Tuesday night’s slate of NHL action featured two wildly different goaltending performances. In today’s Goalie News, we’ll analyze both in detail.
Pastrnak, Bruins Destroy Price
The Boston Bruins feature one of the most potent offenses in the NHL, led by the league’s top goal scorer David Pastrnak. He entered Tuesday night’s game against Carey Price and the Montreal Canadiens with 20 goals, but apparently, a two-goal lead on Connor McDavid in second place wasn’t wide enough for the Czech sniper.
The Bruins beat the Canadiens by a score of 8-1, with Pastrnak leading the charge, scoring a hat trick in the first 29 minutes of the game. It seems like nothing can stop him, including a matchup with the only active goaltender to win a Hart Trophy.
But this column isn’t about goal scorers, it’s about the men who are tasked with stopping them. Unfortunately, Price wasn’t stopping much in Montreal last night. He faced 11 shots in the first 21:10 of the game, allowing goals on five of them before head coach Claude Julien pulled him and replaced him with Keith Kinkaid.
There was only so much Price could have done though. The first goal was a power play tally by Jake DeBrusk from the slot, the second a power play one-timer by Pastrnak. Brad Marchand, Pastrnak, and Anders Bjork added goals before Price could possibly recover his form. The Canadiens defense repeatedly left him hanging out to dry.
The Canadiens have struggled to overcome injuries in recent weeks, but still sit in the third playoff spot in the Atlantic Division. They are in the middle of the pack analytically, allowing the 12th fewest expected goals against (xGA) in the league. Price has struggled somewhat this season compared to his usual standard, allowing minus-1.12 goals saved above average (GSAA) entering this start, though still boasting a 10-6-3 (now 10-7-3) record.
Kinkaid was not strong in relief, either, allowing three more goals on 13 shots. He’s been dreadful this season in a backup capacity, entering Tuesday with minus-3.28 GSAA, an .887 save percentage (SV%), and a 4.24 goals-against average (GAA) in four starts. This start will certainly lower both goalie’s numbers. On the bright side, if the Canadiens can find consistent play in net, they’ll be a formidable threat in the Eastern Conference.
Crawford Perfect, Ending Stars’ Streak
Entering Tuesday’s action, the Dallas Stars were one of the hottest teams in the league, with a seven-game winning streak on the line. Corey Crawford of the Chicago Blackhawks stopped that locomotive dead in its tracks, blanking the visiting Stars on home ice despite a tremendous output of shots against.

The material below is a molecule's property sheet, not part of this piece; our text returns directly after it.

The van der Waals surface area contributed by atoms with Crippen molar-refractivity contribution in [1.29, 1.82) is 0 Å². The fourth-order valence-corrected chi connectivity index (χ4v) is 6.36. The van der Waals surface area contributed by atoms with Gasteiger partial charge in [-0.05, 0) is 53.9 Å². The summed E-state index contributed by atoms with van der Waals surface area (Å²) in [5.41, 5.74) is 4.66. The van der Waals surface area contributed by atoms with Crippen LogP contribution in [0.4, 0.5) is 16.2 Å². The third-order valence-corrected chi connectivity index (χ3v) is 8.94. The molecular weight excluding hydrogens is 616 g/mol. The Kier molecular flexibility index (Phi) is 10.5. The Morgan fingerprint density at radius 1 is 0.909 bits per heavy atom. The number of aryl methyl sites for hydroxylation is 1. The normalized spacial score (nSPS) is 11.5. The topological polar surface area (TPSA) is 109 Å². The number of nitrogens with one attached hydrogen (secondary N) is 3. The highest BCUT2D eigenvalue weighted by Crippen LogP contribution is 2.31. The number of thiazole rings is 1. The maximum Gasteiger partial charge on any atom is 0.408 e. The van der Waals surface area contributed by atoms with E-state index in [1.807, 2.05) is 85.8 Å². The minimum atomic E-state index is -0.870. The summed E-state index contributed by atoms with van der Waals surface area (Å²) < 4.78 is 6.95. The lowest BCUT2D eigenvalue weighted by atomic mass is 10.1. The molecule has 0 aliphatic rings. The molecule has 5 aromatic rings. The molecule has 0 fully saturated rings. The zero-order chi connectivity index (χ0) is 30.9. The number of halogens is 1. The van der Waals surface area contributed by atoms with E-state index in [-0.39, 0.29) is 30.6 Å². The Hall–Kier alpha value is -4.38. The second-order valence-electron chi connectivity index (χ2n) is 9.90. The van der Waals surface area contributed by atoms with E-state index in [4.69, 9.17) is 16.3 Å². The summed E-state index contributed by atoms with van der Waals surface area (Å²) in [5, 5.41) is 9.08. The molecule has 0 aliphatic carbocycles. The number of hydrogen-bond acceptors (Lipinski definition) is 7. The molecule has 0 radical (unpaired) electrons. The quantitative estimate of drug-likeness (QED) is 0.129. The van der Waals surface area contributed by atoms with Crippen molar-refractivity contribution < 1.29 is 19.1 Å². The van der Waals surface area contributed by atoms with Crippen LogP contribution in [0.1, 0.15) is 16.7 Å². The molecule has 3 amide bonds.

Crawford faced 32 shots in the game, stopping all of them, including four on the Stars’ two power play opportunities. It’s incredibly impressive, considering the Blackhawks’ defense has been wretched this season. They lead the league in xGA with 50.7, including a second-worst 2.79 xGA/60. Even so, they are hot, and with this win, they were able to improve on an impressive 6-2-2 record in their last 10 games.
As for Crawford, his stock continues to rise with the Blackhawks. He is now 5-5-2, but his individual numbers are strong. Despite a 3.04 GAA (influenced heavily by the aforementioned xGA numbers), he still had a .914 SV% and a 3.21 GSAA entering Tuesday night. His SV% will improve to .920 with this performance, an impressive number for a goalie playing behind such a porous defense.
Goalie Gram: The Save Heard ‘Round the World
By now, you’ve doubtlessly seen footage of the probable save of the year, Marc-Andre Fleury’s lunging glove save against the Toronto Maple Leafs which may have contributed indirectly to the Toronto Maple Leafs’ firing Mike Babcock. But have you heard the play when described by the Spanish broadcasters of ESPN Deportes?
“Fleeeeuuuurrrrryyyyyyyy!” the announcers cry, before excitedly describing the play in their native tongue. This is exactly the kind of highlight hockey needs right now, and it reminds us that this truly is a game loved around the world.
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